HYUNDAI'S decision not to proceed with the purchase of the Vitelcom telephone factory in Málaga has caused shock, upset and uncertainty. Almost 300 workers, who thought that their jobs had been secured, now find themselves unemployed.Hyundai's surprise announcement was made known to Vitelcom employees on Tuesday of last week. The company's administrators said the business was without liquidity, with debts of 240 million euros, and would only pay wages up to April 14. It was also announced that a deal had been done with regional and central governments to pay employees compensation of 20 days' pay per year employed from the Guaranteed Social Fund, which is administered by the Ministry of Work.The factory's problems began in October 2006 when Telefónica announced that its purchases of mobile phones from Vitelcom would be reduced by 95 per cent. In March 2007, creditors began legal action for non-payments and throughout last year, a buyer was sought. In February this year, approval was given for the purchase of Vitelcom by Hyundai for 25 million euros; the Korean multinational announced the factory would be converted to make solar panels instead of mobile phones. Last week, however, came the announcement that the panels would now be made elsewhere in Spain.

Employees protest

Employees started a sit-in at the factory in the early hours of last Friday while their representative, Juan Romero, urged the Junta de Andalucía to bring a closure to the "advanced" negotiations they are reported to be continuing with an unnamed business over the factory's future. Workers say they will continue to occupy their workplace for 12 hours a day until a solution is forthcoming. Outside the factory, they have placed numerous small, white, wooden crosses in the grass to represent the jobs lost.The CCOO trades union said that they were continuing to pressure the Junta de Andalucía to take action against Hyundai following their U-turn. It claims the take-over deal was almost finalised but at the last moment, Hyundai had pulled out. Experts say the administrators could now demand compensation of three million euros from Hyundai.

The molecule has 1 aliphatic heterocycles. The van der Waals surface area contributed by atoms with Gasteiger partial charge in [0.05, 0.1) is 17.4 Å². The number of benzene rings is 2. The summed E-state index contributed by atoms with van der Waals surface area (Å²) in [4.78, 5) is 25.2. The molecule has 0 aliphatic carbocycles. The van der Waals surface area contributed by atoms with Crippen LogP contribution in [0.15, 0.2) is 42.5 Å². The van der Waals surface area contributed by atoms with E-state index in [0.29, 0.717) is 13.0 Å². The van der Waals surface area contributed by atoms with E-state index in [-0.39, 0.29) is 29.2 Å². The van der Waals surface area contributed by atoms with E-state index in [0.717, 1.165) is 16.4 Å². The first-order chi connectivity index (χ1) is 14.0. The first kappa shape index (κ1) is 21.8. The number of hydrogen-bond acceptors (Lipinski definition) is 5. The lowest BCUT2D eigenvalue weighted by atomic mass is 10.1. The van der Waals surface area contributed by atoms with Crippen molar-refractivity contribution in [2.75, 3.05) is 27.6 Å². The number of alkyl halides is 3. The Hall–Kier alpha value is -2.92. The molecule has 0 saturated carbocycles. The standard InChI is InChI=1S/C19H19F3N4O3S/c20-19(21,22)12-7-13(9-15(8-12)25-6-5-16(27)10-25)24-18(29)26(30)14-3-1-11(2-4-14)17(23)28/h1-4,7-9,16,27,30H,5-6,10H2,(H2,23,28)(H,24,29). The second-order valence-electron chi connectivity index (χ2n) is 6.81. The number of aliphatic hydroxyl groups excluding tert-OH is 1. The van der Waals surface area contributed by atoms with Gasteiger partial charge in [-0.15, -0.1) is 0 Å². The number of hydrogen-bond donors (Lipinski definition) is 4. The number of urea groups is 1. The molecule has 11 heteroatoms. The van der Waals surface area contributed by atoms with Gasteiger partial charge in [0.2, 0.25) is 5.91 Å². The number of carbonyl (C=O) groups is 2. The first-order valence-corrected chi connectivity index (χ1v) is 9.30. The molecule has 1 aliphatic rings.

New technology is just the ticket for Málaga's bus

Users pay by waving their mobile phone in front of a scanner

By Dave Jamieson

NO CASH, no ticket. Just a wave when you board your bus. This could be the future for users of public transport in Málaga if current trials go well.The city's transport undertaking, EMT, has begun a three-month experiment with brand new technology which will let users pay for their travel tickets using the latest generation mobile phones. The secret is Near Field Communication (NFC) which allows very close range wireless connections between devices. NFC has been described as being like Bluetooth but with a shorter range and easier to use.Once the bus ticket is bought electronically by phone, all the user needs to do on boarding the bus is to wave the phone within four centimetres of a reader to confirm they have paid for the journey. No contact is necessary between the phone and the reader for validation to occur.

Fifty passengers try out system

EMT has chosen 50 passengers to try out the system over the coming weeks but is already optimistic about the outcome. EMT's manager, Miguel Ruiz, said last week that the system would reduce the number of steps required to pay for bus fares from three to one. Once the user has set up an account with Mobipay, a secure system which allows a credit card payment to be made from any mobile phone, the details can be entered on the NFC option of the latest mobiles. This can then be accessed with a one-button shortcut by the user. The new generation of phones are expected to become more generally available from the end of the year.The use of NFC is predicted to expand hugely. Experts say it will be used to pay for football and cinema tickets as well as bus fares, and can even be used as the key to an hotel room. Málaga's mayor, Francisco de la Torre, described the development as reinforcing the city's position as the technology capital of Europe.


Monarch to reestablished Gibraltar to Manchester route

Flights will start from September 12

By David Eade

THE BUDGET airline Monarch will relaunch flights between Gibraltar and Manchester as from September. The airline already flies from the Rock to London Luton but cancelled the Manchester route in July 2006 switching instead to Jerez. However it also cancelled the Jerez services earlier this year and now is set to return to Gibraltar.This news will be welcomed by hotels in Gibraltar who keenly felt the loss of the North of England traffic. Monarch caused widespread anger with the withdrawal of these flights but blamed the high landing costs at the Rock's airfield. The Gibraltar government later stepped in to take control of the charges at the airport and recently announced they would be slashed by 70 per cent.Tickets for the Manchester service are now on sale starting at 48 pounds one way including all taxes and charges. Round-trip services on Mondays, Wednesdays and Fridays will start from September 12.Liz Savage, managing director of Monarch's scheduled division said: "We are delighted to be bringing direct services to Gibraltar back to the Northwest which will operate in addition to our ongoing services from Luton."She added: "Gibraltar provides an ideal gateway to both the Rock plus the many holiday hotspots in Southern Spain."Gibraltar's government naturally welcomed the news.